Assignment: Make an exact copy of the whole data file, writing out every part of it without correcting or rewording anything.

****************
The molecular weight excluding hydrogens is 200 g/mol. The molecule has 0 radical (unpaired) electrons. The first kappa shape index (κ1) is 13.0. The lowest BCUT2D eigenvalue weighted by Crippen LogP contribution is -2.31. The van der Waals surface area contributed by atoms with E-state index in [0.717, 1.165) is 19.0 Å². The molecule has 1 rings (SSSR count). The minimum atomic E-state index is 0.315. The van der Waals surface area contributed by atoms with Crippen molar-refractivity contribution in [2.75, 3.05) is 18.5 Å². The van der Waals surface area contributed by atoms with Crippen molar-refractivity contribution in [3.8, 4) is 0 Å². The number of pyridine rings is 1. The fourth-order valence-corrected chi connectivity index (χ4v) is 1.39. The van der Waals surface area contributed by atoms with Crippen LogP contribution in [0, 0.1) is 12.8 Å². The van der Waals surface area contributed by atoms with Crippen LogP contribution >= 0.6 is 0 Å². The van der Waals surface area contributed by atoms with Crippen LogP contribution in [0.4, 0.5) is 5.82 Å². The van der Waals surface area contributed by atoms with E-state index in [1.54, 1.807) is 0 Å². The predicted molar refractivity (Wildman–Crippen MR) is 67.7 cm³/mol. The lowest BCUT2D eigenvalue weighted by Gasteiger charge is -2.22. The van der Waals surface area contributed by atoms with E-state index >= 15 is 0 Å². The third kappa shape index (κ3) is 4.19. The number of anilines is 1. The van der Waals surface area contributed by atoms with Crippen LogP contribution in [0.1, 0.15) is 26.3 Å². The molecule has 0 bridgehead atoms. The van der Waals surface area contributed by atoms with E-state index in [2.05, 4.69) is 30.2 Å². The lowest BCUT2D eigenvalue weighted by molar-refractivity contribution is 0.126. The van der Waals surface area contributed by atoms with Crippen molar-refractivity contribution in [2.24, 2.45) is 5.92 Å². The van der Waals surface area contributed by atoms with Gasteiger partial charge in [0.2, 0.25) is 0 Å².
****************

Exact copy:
The molecular weight excluding hydrogens is 200 g/mol. The molecule has 0 radical (unpaired) electrons. The first kappa shape index (κ1) is 13.0. The lowest BCUT2D eigenvalue weighted by Crippen LogP contribution is -2.31. The van der Waals surface area contributed by atoms with E-state index in [0.717, 1.165) is 19.0 Å². The molecule has 1 rings (SSSR count). The minimum atomic E-state index is 0.315. The van der Waals surface area contributed by atoms with Crippen molar-refractivity contribution in [2.75, 3.05) is 18.5 Å². The van der Waals surface area contributed by atoms with Crippen molar-refractivity contribution in [3.8, 4) is 0 Å². The number of pyridine rings is 1. The fourth-order valence-corrected chi connectivity index (χ4v) is 1.39. The van der Waals surface area contributed by atoms with Crippen LogP contribution in [0, 0.1) is 12.8 Å². The van der Waals surface area contributed by atoms with Crippen LogP contribution >= 0.6 is 0 Å². The van der Waals surface area contributed by atoms with Crippen LogP contribution in [0.4, 0.5) is 5.82 Å². The van der Waals surface area contributed by atoms with E-state index in [1.54, 1.807) is 0 Å². The predicted molar refractivity (Wildman–Crippen MR) is 67.7 cm³/mol. The lowest BCUT2D eigenvalue weighted by Gasteiger charge is -2.22. The van der Waals surface area contributed by atoms with E-state index >= 15 is 0 Å². The third kappa shape index (κ3) is 4.19. The number of anilines is 1. The van der Waals surface area contributed by atoms with Crippen LogP contribution in [0.1, 0.15) is 26.3 Å². The molecule has 0 bridgehead atoms. The van der Waals surface area contributed by atoms with E-state index in [2.05, 4.69) is 30.2 Å². The lowest BCUT2D eigenvalue weighted by molar-refractivity contribution is 0.126. The van der Waals surface area contributed by atoms with Crippen molar-refractivity contribution in [2.24, 2.45) is 5.92 Å². The van der Waals surface area contributed by atoms with Gasteiger partial charge in [0.2, 0.25) is 0 Å².